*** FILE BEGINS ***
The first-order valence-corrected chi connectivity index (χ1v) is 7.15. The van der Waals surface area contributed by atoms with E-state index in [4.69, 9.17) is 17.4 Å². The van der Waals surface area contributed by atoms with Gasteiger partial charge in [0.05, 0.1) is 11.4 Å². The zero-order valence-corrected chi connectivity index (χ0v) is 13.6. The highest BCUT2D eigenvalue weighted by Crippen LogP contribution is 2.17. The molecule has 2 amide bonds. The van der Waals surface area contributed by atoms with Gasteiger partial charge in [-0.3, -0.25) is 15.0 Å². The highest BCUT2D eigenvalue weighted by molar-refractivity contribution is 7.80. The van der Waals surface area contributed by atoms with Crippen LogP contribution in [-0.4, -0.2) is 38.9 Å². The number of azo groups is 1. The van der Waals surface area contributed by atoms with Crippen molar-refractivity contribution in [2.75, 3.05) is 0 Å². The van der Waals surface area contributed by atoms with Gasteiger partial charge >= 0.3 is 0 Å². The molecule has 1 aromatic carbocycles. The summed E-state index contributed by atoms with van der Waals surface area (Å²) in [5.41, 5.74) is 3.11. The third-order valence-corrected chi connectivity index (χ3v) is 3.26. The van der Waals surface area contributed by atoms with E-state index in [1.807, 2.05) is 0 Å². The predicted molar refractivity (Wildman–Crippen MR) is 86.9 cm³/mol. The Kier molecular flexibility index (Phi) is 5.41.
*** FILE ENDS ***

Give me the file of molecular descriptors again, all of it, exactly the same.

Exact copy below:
The first-order valence-corrected chi connectivity index (χ1v) is 7.15. The van der Waals surface area contributed by atoms with E-state index in [4.69, 9.17) is 17.4 Å². The van der Waals surface area contributed by atoms with Gasteiger partial charge in [0.05, 0.1) is 11.4 Å². The zero-order valence-corrected chi connectivity index (χ0v) is 13.6. The highest BCUT2D eigenvalue weighted by Crippen LogP contribution is 2.17. The molecule has 2 amide bonds. The van der Waals surface area contributed by atoms with Gasteiger partial charge in [-0.3, -0.25) is 15.0 Å². The highest BCUT2D eigenvalue weighted by molar-refractivity contribution is 7.80. The van der Waals surface area contributed by atoms with Crippen LogP contribution in [-0.4, -0.2) is 38.9 Å². The number of azo groups is 1. The van der Waals surface area contributed by atoms with Crippen molar-refractivity contribution in [2.75, 3.05) is 0 Å². The van der Waals surface area contributed by atoms with Gasteiger partial charge >= 0.3 is 0 Å². The molecule has 1 aromatic carbocycles. The summed E-state index contributed by atoms with van der Waals surface area (Å²) in [5.41, 5.74) is 3.11. The third-order valence-corrected chi connectivity index (χ3v) is 3.26. The van der Waals surface area contributed by atoms with E-state index in [1.807, 2.05) is 0 Å². The predicted molar refractivity (Wildman–Crippen MR) is 86.9 cm³/mol. The Kier molecular flexibility index (Phi) is 5.41.